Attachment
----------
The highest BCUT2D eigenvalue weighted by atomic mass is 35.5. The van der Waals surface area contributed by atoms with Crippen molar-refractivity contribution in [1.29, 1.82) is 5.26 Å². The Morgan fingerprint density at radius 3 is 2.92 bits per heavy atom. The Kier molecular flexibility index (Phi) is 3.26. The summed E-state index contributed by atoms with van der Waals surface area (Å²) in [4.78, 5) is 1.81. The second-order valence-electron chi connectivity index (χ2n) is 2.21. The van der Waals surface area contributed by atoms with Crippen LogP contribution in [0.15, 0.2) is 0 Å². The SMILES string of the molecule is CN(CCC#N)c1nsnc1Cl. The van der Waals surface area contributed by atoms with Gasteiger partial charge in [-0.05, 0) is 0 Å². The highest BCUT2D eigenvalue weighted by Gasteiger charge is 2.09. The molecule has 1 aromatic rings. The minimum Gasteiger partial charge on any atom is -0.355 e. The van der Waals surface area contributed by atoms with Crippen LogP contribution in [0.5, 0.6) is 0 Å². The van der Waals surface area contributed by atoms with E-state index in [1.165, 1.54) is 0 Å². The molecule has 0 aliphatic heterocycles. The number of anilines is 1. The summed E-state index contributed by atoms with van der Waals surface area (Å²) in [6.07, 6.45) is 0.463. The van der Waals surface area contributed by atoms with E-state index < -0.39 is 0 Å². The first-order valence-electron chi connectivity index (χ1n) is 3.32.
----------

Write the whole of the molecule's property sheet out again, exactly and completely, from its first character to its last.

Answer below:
The highest BCUT2D eigenvalue weighted by atomic mass is 35.5. The van der Waals surface area contributed by atoms with Crippen molar-refractivity contribution in [1.29, 1.82) is 5.26 Å². The Morgan fingerprint density at radius 3 is 2.92 bits per heavy atom. The Kier molecular flexibility index (Phi) is 3.26. The summed E-state index contributed by atoms with van der Waals surface area (Å²) in [4.78, 5) is 1.81. The second-order valence-electron chi connectivity index (χ2n) is 2.21. The van der Waals surface area contributed by atoms with Crippen LogP contribution in [0.15, 0.2) is 0 Å². The SMILES string of the molecule is CN(CCC#N)c1nsnc1Cl. The van der Waals surface area contributed by atoms with Gasteiger partial charge in [-0.05, 0) is 0 Å². The highest BCUT2D eigenvalue weighted by Gasteiger charge is 2.09. The molecule has 1 aromatic rings. The minimum Gasteiger partial charge on any atom is -0.355 e. The van der Waals surface area contributed by atoms with Crippen LogP contribution in [0.5, 0.6) is 0 Å². The van der Waals surface area contributed by atoms with E-state index in [1.165, 1.54) is 0 Å². The molecule has 0 aliphatic heterocycles. The number of anilines is 1. The summed E-state index contributed by atoms with van der Waals surface area (Å²) in [6.07, 6.45) is 0.463. The van der Waals surface area contributed by atoms with E-state index < -0.39 is 0 Å². The first-order valence-electron chi connectivity index (χ1n) is 3.32.